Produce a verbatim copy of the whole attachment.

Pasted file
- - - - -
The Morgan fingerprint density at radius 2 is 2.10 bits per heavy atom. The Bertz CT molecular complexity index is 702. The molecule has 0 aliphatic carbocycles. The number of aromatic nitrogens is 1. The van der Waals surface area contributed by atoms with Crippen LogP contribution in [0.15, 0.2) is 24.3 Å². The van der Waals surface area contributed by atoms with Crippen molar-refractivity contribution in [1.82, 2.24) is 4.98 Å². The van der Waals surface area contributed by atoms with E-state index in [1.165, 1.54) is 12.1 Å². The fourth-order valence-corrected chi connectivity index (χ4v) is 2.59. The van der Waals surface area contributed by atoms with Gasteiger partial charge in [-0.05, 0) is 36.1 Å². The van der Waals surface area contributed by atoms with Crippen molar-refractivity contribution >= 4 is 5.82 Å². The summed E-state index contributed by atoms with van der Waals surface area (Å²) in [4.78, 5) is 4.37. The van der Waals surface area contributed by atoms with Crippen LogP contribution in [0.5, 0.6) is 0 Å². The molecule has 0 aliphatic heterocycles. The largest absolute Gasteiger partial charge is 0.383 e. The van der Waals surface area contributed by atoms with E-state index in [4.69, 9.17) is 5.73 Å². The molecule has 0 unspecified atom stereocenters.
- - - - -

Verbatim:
The Morgan fingerprint density at radius 2 is 2.10 bits per heavy atom. The Bertz CT molecular complexity index is 702. The molecule has 0 aliphatic carbocycles. The number of aromatic nitrogens is 1. The van der Waals surface area contributed by atoms with Crippen LogP contribution in [0.15, 0.2) is 24.3 Å². The van der Waals surface area contributed by atoms with Crippen molar-refractivity contribution in [1.82, 2.24) is 4.98 Å². The van der Waals surface area contributed by atoms with E-state index in [1.165, 1.54) is 12.1 Å². The fourth-order valence-corrected chi connectivity index (χ4v) is 2.59. The van der Waals surface area contributed by atoms with Gasteiger partial charge in [-0.05, 0) is 36.1 Å². The van der Waals surface area contributed by atoms with Crippen molar-refractivity contribution >= 4 is 5.82 Å². The summed E-state index contributed by atoms with van der Waals surface area (Å²) in [4.78, 5) is 4.37. The van der Waals surface area contributed by atoms with Crippen LogP contribution in [0.5, 0.6) is 0 Å². The molecule has 0 aliphatic heterocycles. The largest absolute Gasteiger partial charge is 0.383 e. The van der Waals surface area contributed by atoms with E-state index in [4.69, 9.17) is 5.73 Å². The molecule has 0 unspecified atom stereocenters.